Tuesday, June 14, 2011

Understanding the "Spectrum"

When you have a child with autism you hear the word "spectrum" come up almost daily - it's something you become very familiar with. As science has studied autism over the years, it's become apparent that it is really an umbrella term for a group of developmental disorders, and when gathered together they are called Autism Spectrum Disorder or ASD for short. Referred to as "autism" by most people, ASD is a broad range of developmental issues seen in three main areas: communication, social interaction and repetitive or unusual activities/interests.

Over the past year we've been very fortune to watch JD grow each day, further and further to the "right" of the spectrum. That means that although he was diagnosed with moderate autism at the age of two, he is progressing to mild autism and hopefully into asperger's syndrome by his elementary school years.

However that's not always the case. Some children do not progress, especially those in the severe category. Although they make remarkable progress in their ability to function independently, they will never "grow off" the spectrum. The struggles these families deal with are monumental and their ability to love, nurture and accept their children is truly a gift.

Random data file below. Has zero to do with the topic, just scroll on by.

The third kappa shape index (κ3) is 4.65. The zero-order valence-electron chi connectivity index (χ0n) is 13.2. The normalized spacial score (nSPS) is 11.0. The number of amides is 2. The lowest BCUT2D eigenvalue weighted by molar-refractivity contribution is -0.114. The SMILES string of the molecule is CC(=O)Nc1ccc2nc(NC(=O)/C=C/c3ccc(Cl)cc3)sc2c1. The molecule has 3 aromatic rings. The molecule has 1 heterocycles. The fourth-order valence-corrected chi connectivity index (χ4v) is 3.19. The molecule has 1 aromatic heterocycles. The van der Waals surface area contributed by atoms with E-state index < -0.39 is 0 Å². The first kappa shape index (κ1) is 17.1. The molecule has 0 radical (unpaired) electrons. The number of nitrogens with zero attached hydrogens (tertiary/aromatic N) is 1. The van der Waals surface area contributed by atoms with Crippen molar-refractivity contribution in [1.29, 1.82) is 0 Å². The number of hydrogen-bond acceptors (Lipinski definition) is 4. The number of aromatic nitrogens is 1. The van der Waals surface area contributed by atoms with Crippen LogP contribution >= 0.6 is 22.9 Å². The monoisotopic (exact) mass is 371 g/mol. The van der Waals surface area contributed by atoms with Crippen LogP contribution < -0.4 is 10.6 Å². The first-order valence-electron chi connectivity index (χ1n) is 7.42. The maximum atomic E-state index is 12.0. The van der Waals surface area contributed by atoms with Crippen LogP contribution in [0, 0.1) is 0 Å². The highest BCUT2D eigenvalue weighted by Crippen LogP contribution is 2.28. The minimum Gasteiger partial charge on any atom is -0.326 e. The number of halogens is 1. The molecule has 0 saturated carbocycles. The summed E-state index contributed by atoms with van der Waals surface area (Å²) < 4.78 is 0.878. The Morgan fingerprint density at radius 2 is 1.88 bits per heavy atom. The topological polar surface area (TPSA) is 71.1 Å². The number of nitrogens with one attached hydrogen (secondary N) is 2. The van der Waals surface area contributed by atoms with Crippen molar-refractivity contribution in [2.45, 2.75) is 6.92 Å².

There are moments when I forget how far JD has come, but then I'll see a story of a family whose child is facing far more difficult challenges. My heart goes out to them, because even though are children are so different, we are all experiencing the same pain. As parents of children with autism it's our responsibility to support one another - no matter where your child falls on the spectrum - because we're in this together.

That's a big reason why I have this blog - to educate people on the huge "spectrum" of autism. There are so many children and families under this umbrella that mainstream society overlooks. The children that, on the outside look perfectly normal, but are dealing with sensory, emotional, physical, and speech issues. But at the same time not overlook the children who are severely autistic, the ones that may stand out in a crowd because they're flapping, twirling, or speaking in gibberish. These children are all special in so many ways, and as the number of children on the spectrum increase, so will the need for society to be aware and understanding. I think we're making huge strides in this area, but each day we have to continue to educate. That's what is going to make a difference in this world.

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